QuantumScape, a battery startup that counts Volkswagen Group as its largest shareholder, says new data show its batteries can be charged to as much as 80 percent of full power in 15 minutes, almost twice as fast as a Tesla Model 3.
The performance data, which have yet to be road tested, suggests QuantumScape's batteries could offer about 50 percent more miles than the same electric car with current commercial battery technology.
They also can be charged 800 times with minimal degradation, meeting a benchmark for batteries in most electric vehicles. But the startup has yet to demonstrate it can mass manufacture its new battery.
QuantumScape raised more than $700 million by going public via a reverse merger earlier this year. It's now seeking to bolster investor confidence it can pull off a breakthrough that has eluded battery researchers for decades.
The California-based company is one of several startups and incumbents trying to develop solid-state batteries, an innovation that holds the promise of dramatically speeding up EV adoption by providing automakers with a safer, cheaper alternative to lithium ion batteries.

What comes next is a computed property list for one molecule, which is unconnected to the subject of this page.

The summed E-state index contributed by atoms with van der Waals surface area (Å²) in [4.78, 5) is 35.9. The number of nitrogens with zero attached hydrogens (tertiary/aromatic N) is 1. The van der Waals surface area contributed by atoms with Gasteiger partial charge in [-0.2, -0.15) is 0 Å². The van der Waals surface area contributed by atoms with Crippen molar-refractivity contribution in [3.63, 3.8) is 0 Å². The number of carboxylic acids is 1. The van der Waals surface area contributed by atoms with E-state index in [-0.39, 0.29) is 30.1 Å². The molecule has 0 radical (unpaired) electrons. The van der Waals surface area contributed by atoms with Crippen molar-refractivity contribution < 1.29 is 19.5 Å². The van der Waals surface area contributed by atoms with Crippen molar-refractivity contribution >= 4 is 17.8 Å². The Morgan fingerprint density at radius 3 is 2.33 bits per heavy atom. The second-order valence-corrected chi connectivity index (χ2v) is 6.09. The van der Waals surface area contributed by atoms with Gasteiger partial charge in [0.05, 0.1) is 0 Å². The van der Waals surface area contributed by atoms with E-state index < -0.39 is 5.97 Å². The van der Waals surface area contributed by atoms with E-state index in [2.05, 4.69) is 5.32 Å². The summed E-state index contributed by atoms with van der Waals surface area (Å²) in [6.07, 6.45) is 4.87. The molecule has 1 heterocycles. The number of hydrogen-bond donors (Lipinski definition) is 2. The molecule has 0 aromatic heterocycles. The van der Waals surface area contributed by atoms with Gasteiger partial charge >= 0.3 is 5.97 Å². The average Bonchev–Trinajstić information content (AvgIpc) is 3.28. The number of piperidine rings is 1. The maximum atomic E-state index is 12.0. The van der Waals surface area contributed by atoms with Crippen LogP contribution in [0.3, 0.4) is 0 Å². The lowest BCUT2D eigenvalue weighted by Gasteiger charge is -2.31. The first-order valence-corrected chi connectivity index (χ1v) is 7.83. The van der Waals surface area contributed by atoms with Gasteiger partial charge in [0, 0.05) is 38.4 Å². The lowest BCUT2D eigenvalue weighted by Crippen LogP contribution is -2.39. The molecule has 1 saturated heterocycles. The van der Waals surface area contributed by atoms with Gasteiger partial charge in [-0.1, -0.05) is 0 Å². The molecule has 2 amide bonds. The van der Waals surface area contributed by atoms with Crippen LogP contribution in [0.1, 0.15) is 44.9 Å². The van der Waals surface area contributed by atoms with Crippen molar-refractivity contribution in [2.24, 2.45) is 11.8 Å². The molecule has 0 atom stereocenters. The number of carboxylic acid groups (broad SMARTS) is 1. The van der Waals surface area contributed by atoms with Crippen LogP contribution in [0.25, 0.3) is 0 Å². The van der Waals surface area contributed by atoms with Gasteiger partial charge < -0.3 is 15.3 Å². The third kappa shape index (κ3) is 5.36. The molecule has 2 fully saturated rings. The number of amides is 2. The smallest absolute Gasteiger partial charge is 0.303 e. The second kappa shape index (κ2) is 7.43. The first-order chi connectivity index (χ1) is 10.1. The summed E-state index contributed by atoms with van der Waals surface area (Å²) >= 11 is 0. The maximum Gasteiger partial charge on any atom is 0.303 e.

The big question is whether the process QuantumScape used in the lab can work in a factory setting, said Venkat Srinivasan, director of the government-backed Argonne National Laboratory's battery center, who spoke before seeing the data. "For most startups, that's where they got stuck."
Solid-state batteries use solid materials instead of flammable liquids to enable charging and discharging. They could potentially pack more energy than lithium ion batteries to extend driving range, lower costs, improve safety and cut recharging times -- putting EVs on par with gasoline-powered vehicles. QuantumScape's battery uses an electrolyte gel in only one half of a typical lithium ion battery, which means it's yet to fully exploit the technology's potential.